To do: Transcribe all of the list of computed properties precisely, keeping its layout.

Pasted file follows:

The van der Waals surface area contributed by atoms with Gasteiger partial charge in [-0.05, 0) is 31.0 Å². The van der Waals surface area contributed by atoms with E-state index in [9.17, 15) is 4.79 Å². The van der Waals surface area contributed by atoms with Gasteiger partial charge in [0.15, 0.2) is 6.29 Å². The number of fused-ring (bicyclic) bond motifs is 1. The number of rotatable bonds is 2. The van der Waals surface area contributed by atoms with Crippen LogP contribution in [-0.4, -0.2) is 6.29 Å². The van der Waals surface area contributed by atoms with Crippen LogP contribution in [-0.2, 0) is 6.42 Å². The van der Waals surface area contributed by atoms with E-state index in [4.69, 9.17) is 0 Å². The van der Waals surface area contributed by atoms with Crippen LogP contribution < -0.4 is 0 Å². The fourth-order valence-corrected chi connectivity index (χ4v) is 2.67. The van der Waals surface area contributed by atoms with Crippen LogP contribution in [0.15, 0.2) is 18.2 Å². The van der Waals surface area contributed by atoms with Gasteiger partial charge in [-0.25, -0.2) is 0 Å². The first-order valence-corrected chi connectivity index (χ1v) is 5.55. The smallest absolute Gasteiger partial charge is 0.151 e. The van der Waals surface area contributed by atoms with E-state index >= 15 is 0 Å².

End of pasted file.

The van der Waals surface area contributed by atoms with Gasteiger partial charge in [-0.05, 0) is 31.0 Å². The van der Waals surface area contributed by atoms with E-state index in [9.17, 15) is 4.79 Å². The van der Waals surface area contributed by atoms with Gasteiger partial charge in [0.15, 0.2) is 6.29 Å². The number of fused-ring (bicyclic) bond motifs is 1. The number of rotatable bonds is 2. The van der Waals surface area contributed by atoms with Crippen LogP contribution in [-0.4, -0.2) is 6.29 Å². The van der Waals surface area contributed by atoms with Crippen LogP contribution in [-0.2, 0) is 6.42 Å². The van der Waals surface area contributed by atoms with E-state index in [4.69, 9.17) is 0 Å². The van der Waals surface area contributed by atoms with Crippen LogP contribution < -0.4 is 0 Å². The fourth-order valence-corrected chi connectivity index (χ4v) is 2.67. The van der Waals surface area contributed by atoms with Crippen LogP contribution in [0.15, 0.2) is 18.2 Å². The van der Waals surface area contributed by atoms with Gasteiger partial charge in [-0.25, -0.2) is 0 Å². The first-order valence-corrected chi connectivity index (χ1v) is 5.55. The smallest absolute Gasteiger partial charge is 0.151 e. The van der Waals surface area contributed by atoms with E-state index >= 15 is 0 Å².